When kittens drink milk from their mum, they use their paws to massage the mother's belly so that the milk flows better. This behavior is called milk kick.
Most cat lovers should know that adult cats keep the milk kick from their childhood. But the exact reasons behind this cat behavior has not yet been scientifically clarified. You can find out about the theories surrounding pedaling here.
What is the milk kick in cats?
When cats are kicking or kicking the milk, they alternately press their left and right paws down. The movement looks a little bit like kneading yeast dough or massaging someone. Some cats extend and retract their claws while doing this, others do the trampling movement without using claws.
The milk kick is usually accompanied by extensive purring and a slightly distant look with half-closed cat eyes. In small kittens, kicking against the mother's belly serves to stimulate milk flow, as in this video:
But adult cats also do the milk kick, usually in situations where they feel comfortable. The cuddly cat in the next video kicks and purrs while cuddling with her favorite person, what the hell holds. But: Why do older cats make a milk kick?
Cat gets comfortable after kicking milk
Since newborn kittens are already kicking to stimulate milk flow, one theory says that kicking milk is a leftover from kittens. If cats feel comfortable and safe, they will remind you of the warmth and security that they felt in their cat mum. And so they instinctively fall back into their childish kitten behavior.
However, this may not be the only explanation, since found kittens and orphan kittens, which were raised by people with the bottle, are also pedaling.
Milk kick for a cozy place to sleep
It has been observed that the fallow cat - wild ancestor of our domestic cats - also performs a kind of milk kick when it prepares its bed and flattened leaves or grasses for it. Pregnant fallow cats also step around in a comfortable place of their choice before lying down there for the birth.
Therefore, there is also the assumption that cats want to knead their sleeping or resting place as softly as possible by processing it with their paws. Just as people shake their pillows before going to bed, for example, or lay out the sofa cushions for TV evening.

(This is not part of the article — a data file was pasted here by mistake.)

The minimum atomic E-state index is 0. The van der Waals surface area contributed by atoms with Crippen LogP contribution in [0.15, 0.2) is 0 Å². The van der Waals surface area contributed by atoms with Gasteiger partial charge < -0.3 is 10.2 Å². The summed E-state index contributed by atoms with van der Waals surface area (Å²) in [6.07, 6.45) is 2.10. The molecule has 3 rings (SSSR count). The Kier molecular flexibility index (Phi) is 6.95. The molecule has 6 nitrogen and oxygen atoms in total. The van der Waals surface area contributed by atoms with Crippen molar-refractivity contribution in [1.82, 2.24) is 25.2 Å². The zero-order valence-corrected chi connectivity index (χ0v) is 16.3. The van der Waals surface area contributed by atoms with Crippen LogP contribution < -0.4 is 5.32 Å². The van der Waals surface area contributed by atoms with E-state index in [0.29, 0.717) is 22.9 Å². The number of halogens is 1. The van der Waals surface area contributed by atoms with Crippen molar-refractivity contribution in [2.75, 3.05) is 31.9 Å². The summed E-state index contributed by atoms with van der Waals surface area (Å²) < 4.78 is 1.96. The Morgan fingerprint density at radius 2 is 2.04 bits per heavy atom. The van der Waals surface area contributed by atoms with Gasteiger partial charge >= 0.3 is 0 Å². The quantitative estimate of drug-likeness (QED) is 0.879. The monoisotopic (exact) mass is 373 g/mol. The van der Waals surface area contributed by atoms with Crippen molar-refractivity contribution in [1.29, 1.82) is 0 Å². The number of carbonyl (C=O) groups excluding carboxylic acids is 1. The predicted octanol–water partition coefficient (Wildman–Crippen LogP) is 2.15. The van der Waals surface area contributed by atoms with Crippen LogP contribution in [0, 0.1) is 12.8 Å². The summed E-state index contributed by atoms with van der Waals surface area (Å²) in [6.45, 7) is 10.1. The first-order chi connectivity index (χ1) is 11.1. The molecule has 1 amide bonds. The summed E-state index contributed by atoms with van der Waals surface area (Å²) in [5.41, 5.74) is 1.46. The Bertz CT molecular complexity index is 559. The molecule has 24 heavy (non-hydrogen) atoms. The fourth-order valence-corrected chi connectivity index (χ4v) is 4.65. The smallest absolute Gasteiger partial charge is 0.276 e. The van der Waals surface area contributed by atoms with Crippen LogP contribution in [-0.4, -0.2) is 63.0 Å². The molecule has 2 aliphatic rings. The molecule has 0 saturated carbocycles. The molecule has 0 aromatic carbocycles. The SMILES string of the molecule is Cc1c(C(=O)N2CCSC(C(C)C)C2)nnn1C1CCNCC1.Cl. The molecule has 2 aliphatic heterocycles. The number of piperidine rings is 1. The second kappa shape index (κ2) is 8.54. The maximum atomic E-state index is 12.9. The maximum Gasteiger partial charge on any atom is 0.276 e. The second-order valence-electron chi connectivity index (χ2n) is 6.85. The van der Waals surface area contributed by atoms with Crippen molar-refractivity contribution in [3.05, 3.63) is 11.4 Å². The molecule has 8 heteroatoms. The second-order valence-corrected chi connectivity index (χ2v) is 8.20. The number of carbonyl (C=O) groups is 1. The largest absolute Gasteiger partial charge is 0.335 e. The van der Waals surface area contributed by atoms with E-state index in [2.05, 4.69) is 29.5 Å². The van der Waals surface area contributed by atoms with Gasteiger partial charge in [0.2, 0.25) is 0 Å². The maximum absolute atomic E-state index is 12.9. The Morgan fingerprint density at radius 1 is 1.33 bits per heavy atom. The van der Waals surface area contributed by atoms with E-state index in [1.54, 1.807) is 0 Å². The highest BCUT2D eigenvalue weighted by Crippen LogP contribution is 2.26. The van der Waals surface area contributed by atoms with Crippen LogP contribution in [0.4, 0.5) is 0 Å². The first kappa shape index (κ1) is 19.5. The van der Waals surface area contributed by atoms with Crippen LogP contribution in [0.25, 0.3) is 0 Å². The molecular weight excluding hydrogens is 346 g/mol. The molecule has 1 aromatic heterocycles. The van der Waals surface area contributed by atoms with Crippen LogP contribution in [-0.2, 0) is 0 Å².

According to this theory, the fur noses massage their blankets, a pillow or a garment of their favorite people with their paws in order to make their sleeping places even more comfortable. By the way, stuffed animals are not spared from the milk kick, as the cute cat shows in the following video:
What does kicking milk mean in cats?
Your cat also has scent glands under its paws, which are released when scratching, clawing and kicking milk. The scent brands that your cat sets are absolutely unique; it marks its territory and property.
So it can also be that cats, like pedaling, like to claim their favorite things and people as property and thus express their affection.
"You belong to me, you are my family," your cat wants to tell you. The milk kick is also a kind of proof of love, even if the sharp claws can sometimes prick a little. If it stings too much, let the vet show you how to cut the cat's claws.
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Pedal while in heat and under stress
In addition, one can observe in the case of in-wiggly cat ladies that they pedal a lot and give out howling "meow" noises in the course of the in-flight. Incredible cats are strikingly cuddly, often raise their buttocks to signal mating readiness and run restlessly back and forth.
If you do not want to have any offspring, it is best to have your cat neutered, because the unfulfilled coarseness is a great burden for them. Much like purring, kicking milk is likely to be reassuring. Your cat is trying to relax itself.
It cannot be ruled out that your cat may be sick or under stress if it is noticeably frequent and tends to pedal. Therefore, if you find her behavior unusual, take her to the vet as a precaution.